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Old 24th September 2002, 02:07 PM   #1
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Default Need help with tracking regulator adjustment. Please.

Hi All,

If any of you have looked at the "using back to back LT1085s" thread this is the same reg but the requirments have changed and I want to make sure that I have it right before I have the boards made. I now only need 15 volts. I should be dropping about 11 volts across the pre reg and about 8 volts across the output reg. I know that the output reg is adjusted properly for a 15 volt output but I'm not positive about the pre reg. Can anyone spare a few minutes to help me?
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Old 24th September 2002, 03:06 PM   #2
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The schematics looks OK at the first glance but what is the purpose of the circuit?

If you want 15 volts out, have lots of "volts" to burn away and constant load, why don't you use a R+C filter and burn away the power in the R's. Check my MC amp power supply. If you have lots of R's I think the surpression of interference will be good and it's a simple solution.

My regulator has first R in the rectifying bridge then 470 µF, then a huge R-C filter. The resulting unregulated voltage is very clean. If your load is rather constant skip the inductor (unless you think it's cool). Better to burn volts in a resistor instead.
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Old 24th September 2002, 03:28 PM   #3
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Hi Peranders. Well the circuit is a tracking regulator as I'm sure is obvious to you. Why use it? Well I guess just for really good regulation for the circuit below. Is the load constant? I don't think so but I'm not going to give you a definite no because I'm not sure. The current load on the PSU could be anywhere from 233mA at idle to 1 amp on loud passages. The circuit below is a modified Szekeras headphone driver. The reg I'm sure is probably a little overkill but not really that expensive or hard to build so what the hell. Thanks for replying.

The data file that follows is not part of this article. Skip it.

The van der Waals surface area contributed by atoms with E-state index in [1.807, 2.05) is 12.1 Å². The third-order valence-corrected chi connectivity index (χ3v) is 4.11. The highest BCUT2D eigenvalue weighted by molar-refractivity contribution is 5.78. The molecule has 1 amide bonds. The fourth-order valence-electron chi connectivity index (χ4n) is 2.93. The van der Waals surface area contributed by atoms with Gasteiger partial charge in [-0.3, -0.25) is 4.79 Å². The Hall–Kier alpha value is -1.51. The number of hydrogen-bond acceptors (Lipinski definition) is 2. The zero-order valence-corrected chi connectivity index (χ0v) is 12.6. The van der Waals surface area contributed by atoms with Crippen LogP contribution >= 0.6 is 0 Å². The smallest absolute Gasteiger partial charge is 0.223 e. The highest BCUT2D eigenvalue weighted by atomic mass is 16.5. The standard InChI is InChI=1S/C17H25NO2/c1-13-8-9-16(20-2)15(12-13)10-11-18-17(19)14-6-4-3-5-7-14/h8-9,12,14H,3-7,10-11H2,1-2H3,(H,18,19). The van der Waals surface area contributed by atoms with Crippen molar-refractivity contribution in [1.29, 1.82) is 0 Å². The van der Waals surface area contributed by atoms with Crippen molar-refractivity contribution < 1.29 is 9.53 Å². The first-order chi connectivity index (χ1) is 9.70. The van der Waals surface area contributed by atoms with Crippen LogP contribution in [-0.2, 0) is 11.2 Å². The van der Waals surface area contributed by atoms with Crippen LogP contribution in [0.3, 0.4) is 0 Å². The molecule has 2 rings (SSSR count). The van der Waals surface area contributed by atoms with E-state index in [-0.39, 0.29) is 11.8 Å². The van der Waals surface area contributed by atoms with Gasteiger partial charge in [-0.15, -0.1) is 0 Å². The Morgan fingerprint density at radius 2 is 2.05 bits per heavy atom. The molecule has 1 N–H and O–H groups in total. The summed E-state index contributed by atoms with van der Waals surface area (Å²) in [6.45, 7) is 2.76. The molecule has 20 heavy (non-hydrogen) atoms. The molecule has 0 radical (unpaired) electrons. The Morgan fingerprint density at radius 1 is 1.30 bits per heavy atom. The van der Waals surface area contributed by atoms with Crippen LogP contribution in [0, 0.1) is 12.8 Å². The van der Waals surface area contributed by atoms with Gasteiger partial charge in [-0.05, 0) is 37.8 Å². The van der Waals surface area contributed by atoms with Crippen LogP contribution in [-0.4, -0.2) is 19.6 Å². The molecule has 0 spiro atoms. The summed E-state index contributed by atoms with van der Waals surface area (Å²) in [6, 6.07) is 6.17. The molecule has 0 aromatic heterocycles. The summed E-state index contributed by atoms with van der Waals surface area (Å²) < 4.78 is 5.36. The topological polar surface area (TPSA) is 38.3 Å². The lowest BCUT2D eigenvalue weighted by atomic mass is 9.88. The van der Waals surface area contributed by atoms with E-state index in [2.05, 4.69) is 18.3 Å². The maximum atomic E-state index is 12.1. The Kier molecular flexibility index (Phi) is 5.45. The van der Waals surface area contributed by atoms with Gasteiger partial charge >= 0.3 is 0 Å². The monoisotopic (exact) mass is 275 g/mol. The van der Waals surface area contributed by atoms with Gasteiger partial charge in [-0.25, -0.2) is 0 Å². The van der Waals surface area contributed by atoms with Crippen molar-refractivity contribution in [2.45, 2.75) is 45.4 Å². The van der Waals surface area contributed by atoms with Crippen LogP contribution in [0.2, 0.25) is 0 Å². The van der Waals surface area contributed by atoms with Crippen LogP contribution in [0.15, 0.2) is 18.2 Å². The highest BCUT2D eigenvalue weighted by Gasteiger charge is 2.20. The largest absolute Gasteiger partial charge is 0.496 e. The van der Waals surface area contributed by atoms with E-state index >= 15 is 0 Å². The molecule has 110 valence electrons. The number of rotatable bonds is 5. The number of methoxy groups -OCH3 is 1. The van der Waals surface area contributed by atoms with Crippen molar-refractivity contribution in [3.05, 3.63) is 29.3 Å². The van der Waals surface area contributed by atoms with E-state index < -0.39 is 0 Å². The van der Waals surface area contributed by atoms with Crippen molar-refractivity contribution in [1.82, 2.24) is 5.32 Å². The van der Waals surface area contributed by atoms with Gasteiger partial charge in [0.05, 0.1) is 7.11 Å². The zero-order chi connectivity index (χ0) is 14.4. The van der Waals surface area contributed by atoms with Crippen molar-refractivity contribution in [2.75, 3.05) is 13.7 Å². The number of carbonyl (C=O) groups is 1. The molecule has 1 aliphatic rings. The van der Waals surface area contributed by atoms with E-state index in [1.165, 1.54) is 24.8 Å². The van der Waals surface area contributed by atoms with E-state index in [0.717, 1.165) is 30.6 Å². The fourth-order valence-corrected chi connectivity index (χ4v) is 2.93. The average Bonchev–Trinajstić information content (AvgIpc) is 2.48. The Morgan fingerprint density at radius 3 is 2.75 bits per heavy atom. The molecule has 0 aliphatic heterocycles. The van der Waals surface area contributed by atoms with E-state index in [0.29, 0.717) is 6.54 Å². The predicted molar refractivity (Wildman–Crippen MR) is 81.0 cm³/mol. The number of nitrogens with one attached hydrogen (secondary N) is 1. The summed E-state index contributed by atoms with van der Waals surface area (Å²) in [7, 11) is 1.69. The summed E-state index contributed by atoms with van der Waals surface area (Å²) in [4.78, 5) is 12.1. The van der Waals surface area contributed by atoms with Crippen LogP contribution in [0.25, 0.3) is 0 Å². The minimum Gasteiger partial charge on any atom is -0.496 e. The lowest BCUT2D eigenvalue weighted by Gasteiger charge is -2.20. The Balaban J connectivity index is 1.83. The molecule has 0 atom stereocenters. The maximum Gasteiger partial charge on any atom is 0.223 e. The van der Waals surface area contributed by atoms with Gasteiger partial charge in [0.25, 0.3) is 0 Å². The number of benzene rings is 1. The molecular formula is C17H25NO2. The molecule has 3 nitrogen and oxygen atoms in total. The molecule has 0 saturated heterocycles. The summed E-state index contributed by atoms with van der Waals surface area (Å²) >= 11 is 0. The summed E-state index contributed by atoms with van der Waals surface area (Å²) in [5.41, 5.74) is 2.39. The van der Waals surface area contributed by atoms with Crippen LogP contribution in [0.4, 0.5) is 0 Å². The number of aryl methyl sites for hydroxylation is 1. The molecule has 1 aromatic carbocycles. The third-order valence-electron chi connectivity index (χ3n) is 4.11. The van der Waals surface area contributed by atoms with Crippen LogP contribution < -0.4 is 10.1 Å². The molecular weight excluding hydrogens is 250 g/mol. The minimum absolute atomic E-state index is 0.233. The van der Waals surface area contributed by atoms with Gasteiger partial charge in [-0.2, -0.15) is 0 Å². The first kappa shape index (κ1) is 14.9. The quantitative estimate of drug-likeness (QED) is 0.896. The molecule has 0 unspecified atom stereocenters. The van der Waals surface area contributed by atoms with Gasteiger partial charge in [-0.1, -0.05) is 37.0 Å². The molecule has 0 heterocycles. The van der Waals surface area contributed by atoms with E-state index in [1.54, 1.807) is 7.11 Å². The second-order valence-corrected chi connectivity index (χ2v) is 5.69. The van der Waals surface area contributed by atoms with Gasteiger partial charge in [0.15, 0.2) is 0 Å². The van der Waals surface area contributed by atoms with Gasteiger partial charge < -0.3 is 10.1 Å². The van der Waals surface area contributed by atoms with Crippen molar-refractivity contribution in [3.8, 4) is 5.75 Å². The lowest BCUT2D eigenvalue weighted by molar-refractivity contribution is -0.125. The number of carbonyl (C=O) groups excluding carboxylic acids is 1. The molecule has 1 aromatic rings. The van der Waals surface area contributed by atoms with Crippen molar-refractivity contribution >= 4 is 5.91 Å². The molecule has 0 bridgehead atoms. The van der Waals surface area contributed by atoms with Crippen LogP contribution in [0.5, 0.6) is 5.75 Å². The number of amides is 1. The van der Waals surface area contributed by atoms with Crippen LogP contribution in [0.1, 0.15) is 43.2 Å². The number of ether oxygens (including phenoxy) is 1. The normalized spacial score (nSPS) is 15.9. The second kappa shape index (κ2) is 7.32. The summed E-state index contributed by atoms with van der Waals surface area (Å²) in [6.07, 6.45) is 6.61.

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Old 24th September 2002, 03:36 PM   #4
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Default The schematics looks OK at the first glance but what is the purpose of the circuit?

If you don't know the pupose of the circuit and what he is trying to achieve how can you tell if the circuit is alright? He wants to see if this circuit is optimal, not go design a new one. I don't see that your advice is helpful at all. An LC filter is better than an RC for Power supply rejection. If you are not going to be helpful,, why not remained silent

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Old 25th September 2002, 03:23 AM   #5
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Well I think I have it now. The current through the 1K resistor should not change so all I needed to do was add one more LED and this should give me a 9v drop across the prereg and about 10v across the regulator for a total drop of 19v.
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Old 25th September 2002, 04:53 AM   #6
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Suggestions to consider:

1) Increase the 5.6 K Ohm resistor and (possibly) decrease the trimpot -- if you want 15 Vfigure out what the total of the two should be and make the pot perhaps only 10% of the total. That way you get a finer control. Or increase the 5.6 K and use a parallel resistor alongside the 2K trimpot to effectively decrease the trimpot so that if the wiper opens you don't totally lose it. Of course, the circuit doesn't need or particularly benefit from 15.00000 V so maybe you can just use a fixed resistor here with no trim. [ I remember watching Julia Child say "put in EXACTLY 1 tablespoon of salt" while throwing in a careless handful of salt to the pot ]

2) Take the suggetion above of using a power resistor to drop the first 11V, Use 1 LT1085 for the 15V rail, and use the other one for the 10 V gate bias; feed it to the gate through a 100 K resistor instead of the 100K and 200K voltage divider. You could also use the second one to feed the Q2/Q3 current source after appropriately adjusting the value of R4.

3) Like 2, drop 11 V with a resistor, use 1 LT1085 for the 15V rail and the other connected as a 233 mA current source [LT almost surely has an app note on this] in place of the Q2/Q3 current source.

I don't quite get the benefit of cascoding the Q3 current source with Q2; the output conductance of the current source shouldn't really matter because you have a 1K resistor and the load effectively shunting it anyway, and the cascode eats into the available voltage headroom before clipping.

Suggestion number 1 will make the circuit easier to adjust and perhaps more reliable.

Suggestion number 2 would probably have the most beneficial effect on the sound because it would allow a stabilize the bias point of the mosfet with a regulator that has no variation in its current demand.

Number 3 is for experimenting -- who knows if the LT1085 as a current source sounds as good / worse / better than the discrete circuit.
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Old 28th September 2002, 05:42 AM   #7
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Hello,

If my memory serves me correct, Benny Jorgensen did something similar in his headphone amp.

http://headwize.powerpill.org/projec...orgen1_prj.htm

He says something about making CS faster and more precise. I don't see it though by cancelling capacitance of the lower transistor. ... I have no idea what it means.

I have seen Rod Elliot use a darlington pair in his CCS which is good idea when you need large current.

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